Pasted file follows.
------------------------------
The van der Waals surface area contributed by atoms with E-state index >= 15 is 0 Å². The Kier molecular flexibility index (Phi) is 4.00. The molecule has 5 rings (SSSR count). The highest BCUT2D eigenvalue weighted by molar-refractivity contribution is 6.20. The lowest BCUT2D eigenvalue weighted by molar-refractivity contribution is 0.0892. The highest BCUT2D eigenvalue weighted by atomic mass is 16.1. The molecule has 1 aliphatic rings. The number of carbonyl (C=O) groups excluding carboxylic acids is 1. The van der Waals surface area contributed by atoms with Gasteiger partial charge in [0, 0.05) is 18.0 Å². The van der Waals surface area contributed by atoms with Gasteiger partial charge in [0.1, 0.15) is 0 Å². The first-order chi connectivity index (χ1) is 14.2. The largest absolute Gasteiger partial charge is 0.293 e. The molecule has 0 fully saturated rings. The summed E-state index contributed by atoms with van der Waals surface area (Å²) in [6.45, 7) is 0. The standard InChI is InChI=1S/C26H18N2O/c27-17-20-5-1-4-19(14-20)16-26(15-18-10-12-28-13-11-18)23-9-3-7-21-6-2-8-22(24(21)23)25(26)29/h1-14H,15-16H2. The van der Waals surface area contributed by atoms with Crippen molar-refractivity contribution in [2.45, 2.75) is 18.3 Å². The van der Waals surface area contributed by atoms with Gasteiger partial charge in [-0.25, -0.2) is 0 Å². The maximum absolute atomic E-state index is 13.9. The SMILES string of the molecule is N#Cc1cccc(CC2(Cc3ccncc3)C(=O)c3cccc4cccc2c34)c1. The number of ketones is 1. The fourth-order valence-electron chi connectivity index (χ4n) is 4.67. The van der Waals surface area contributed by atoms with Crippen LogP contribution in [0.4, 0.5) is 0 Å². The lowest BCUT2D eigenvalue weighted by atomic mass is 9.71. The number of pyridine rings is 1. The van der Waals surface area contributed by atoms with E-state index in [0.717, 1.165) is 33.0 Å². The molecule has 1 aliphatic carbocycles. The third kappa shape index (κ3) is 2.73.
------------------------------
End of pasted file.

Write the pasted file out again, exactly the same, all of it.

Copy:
The van der Waals surface area contributed by atoms with E-state index >= 15 is 0 Å². The Kier molecular flexibility index (Phi) is 4.00. The molecule has 5 rings (SSSR count). The highest BCUT2D eigenvalue weighted by molar-refractivity contribution is 6.20. The lowest BCUT2D eigenvalue weighted by molar-refractivity contribution is 0.0892. The highest BCUT2D eigenvalue weighted by atomic mass is 16.1. The molecule has 1 aliphatic rings. The number of carbonyl (C=O) groups excluding carboxylic acids is 1. The van der Waals surface area contributed by atoms with Gasteiger partial charge in [0, 0.05) is 18.0 Å². The van der Waals surface area contributed by atoms with Gasteiger partial charge in [0.1, 0.15) is 0 Å². The first-order chi connectivity index (χ1) is 14.2. The largest absolute Gasteiger partial charge is 0.293 e. The molecule has 0 fully saturated rings. The summed E-state index contributed by atoms with van der Waals surface area (Å²) in [6.45, 7) is 0. The standard InChI is InChI=1S/C26H18N2O/c27-17-20-5-1-4-19(14-20)16-26(15-18-10-12-28-13-11-18)23-9-3-7-21-6-2-8-22(24(21)23)25(26)29/h1-14H,15-16H2. The van der Waals surface area contributed by atoms with Crippen molar-refractivity contribution in [2.45, 2.75) is 18.3 Å². The van der Waals surface area contributed by atoms with Gasteiger partial charge in [-0.25, -0.2) is 0 Å². The maximum absolute atomic E-state index is 13.9. The SMILES string of the molecule is N#Cc1cccc(CC2(Cc3ccncc3)C(=O)c3cccc4cccc2c34)c1. The number of ketones is 1. The fourth-order valence-electron chi connectivity index (χ4n) is 4.67. The van der Waals surface area contributed by atoms with Crippen LogP contribution in [0.4, 0.5) is 0 Å². The lowest BCUT2D eigenvalue weighted by atomic mass is 9.71. The number of pyridine rings is 1. The van der Waals surface area contributed by atoms with E-state index in [0.717, 1.165) is 33.0 Å². The molecule has 1 aliphatic carbocycles. The third kappa shape index (κ3) is 2.73.